Kanata North is thriving.
Talk to the team at investment firm Wesley Clover, which has been backing and cheerleading the local tech sector for decades, and the general sentiment is that the area is more diversified, scalable and sustainable than ever.
Kanata North now boasts more than 500 companies, large and small, with employment approaching 30,000. It is officially the largest technology park in Canada, contributing more than $13 billion to the Canadian GDP annually.
What is behind the continued strength and resiliency of the local high-tech community? And what innovations and opportunities are on the horizon that bode well for its continued growth?
We connected with Victoria McGlone, COO of the Kanata North Business Association, for her thoughts on the subject.
Q: What do you consider to be the drivers of new technologies and new growth companies in the Ottawa area?
McGlone: The Kanata North area of Ottawa in particular has a deep heritage in voice, video and data communications technologies and applications – think BNR, Nortel, Mitel, Mitel Semiconductors, Newbridge, DragonWave, Alcatel, Lucent, Calian and many other spin-off companies.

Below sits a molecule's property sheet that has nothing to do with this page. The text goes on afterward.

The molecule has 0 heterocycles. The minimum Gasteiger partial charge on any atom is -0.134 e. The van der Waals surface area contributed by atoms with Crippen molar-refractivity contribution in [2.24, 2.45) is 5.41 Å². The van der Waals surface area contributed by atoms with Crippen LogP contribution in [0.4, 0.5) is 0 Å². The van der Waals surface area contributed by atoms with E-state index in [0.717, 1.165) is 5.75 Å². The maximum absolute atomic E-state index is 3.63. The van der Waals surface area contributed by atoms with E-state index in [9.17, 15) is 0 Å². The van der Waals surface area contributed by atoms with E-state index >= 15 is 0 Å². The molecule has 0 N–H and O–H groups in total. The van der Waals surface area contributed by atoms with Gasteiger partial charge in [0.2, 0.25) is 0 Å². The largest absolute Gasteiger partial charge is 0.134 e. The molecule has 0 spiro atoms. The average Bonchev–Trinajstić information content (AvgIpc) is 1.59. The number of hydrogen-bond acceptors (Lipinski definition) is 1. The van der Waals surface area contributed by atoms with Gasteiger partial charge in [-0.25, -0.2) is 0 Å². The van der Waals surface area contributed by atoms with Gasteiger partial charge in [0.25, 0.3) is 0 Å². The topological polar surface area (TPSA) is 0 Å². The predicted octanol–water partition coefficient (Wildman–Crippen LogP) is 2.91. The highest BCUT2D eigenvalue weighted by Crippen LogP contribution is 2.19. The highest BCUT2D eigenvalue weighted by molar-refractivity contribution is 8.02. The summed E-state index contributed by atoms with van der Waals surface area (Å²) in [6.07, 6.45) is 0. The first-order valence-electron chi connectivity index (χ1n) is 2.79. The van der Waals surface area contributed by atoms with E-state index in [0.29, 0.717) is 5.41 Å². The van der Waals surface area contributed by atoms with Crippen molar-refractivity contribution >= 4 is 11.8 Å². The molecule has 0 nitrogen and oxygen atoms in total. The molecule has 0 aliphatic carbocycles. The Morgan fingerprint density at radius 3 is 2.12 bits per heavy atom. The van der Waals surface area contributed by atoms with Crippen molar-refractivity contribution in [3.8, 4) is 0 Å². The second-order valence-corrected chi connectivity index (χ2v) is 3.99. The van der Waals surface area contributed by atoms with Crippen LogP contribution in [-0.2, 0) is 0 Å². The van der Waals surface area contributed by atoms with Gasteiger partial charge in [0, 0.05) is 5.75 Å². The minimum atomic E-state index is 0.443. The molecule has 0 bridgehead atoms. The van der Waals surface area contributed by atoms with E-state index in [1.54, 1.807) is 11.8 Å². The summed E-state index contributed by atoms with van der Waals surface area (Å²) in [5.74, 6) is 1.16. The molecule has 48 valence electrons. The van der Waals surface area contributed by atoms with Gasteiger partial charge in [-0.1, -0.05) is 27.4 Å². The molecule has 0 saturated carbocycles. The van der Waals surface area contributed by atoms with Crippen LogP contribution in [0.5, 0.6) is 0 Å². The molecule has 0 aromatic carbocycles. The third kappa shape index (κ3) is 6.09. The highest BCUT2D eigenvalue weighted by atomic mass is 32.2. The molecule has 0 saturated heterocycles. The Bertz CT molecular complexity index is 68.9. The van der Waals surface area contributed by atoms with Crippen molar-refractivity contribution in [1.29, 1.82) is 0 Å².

While many of those industry leaders have changed over the years, the people behind them did not all fade away. A great many have remained in the area, committed to the evolution of the industry and to mentoring and guiding the next generations of tech workers and entrepreneurs who continue to keep Ottawa and Canada in leadership roles in these sectors.